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Mixed Cryoglobulinemia in HIV-1 Infection: The Role of HIV-1

Antonios N. Dimitrakopoulos, MD; Theodore Kordossis, MD; Angelos Hatzakis, MD; and Haralampos M. Moutsopoulos, MD
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From National and Kapodistrian University, Athens, Greece.


Ann Intern Med. 1999;130(3):226-230. doi:10.7326/0003-4819-130-3-199902020-00027
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Background: Cryoglobulins are associated with chronic infections.

Objective: To investigate the prevalence of mixed cryoglobulinemia in patients with HIV-1 infection, the clinical spectrum of cryoglobulinemia in these patients, and the possible role of HIV-1 in cryoglobulin formation.

Design: Prospective cohort study.

Setting: Laiko Hospital, Athens, Greece.

Patients: 89 patients with HIV-1 infection.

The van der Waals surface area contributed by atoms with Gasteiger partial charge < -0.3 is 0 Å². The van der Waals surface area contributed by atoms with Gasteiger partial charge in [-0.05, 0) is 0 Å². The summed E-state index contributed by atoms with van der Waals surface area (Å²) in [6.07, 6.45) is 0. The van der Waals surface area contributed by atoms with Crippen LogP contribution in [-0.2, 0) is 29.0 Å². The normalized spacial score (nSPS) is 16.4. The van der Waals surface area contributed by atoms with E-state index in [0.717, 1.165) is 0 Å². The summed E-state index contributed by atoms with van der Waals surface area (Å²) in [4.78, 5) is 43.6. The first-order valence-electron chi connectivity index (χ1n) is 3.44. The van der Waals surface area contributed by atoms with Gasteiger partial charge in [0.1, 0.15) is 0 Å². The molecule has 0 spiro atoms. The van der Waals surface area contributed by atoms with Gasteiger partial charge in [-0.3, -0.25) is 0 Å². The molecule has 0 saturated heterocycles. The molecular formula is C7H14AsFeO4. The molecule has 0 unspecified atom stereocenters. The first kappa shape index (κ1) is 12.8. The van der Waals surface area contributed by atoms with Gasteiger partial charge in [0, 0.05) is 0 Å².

Measurements: Serum and cryoglobulins were evaluated for antibodies to HIV and hepatitis C virus (HCV), HIV-1, and HCV viral load.

Results: Mixed cryoglobulins were detected in 24 patients with HIV-1 infection (27% [95% CI, 18% to 36%]). The HIV-1 viral load was higher in cryoglobulin-positive patients (median, 38.25 × 103 copies/mL [25th, 75th percentiles: 13.8 × 103 copies/mL, 78.55 × 103 copies/mL]) than in cryoglobulin-negative patients (median, 5.3 × 103 copies/mL [25th, 75th percentiles: 0.7 × 103 copies/mL, 27.2 × 103 copies/mL]) (P = 0.001). Antibodies to HIV were detected in all cryoprecipitates, and HIV-1 RNA sequences were identified in 22 of the 23 cryoprecipitates examined. Nine cryoglobulin-positive patients (38% [CI, 19% to 54%]) had clinical manifestations compatible with cryoglobulinemia.

Conclusions: Mixed cryoglobulinemia is common in patients with HIV-1 infection.

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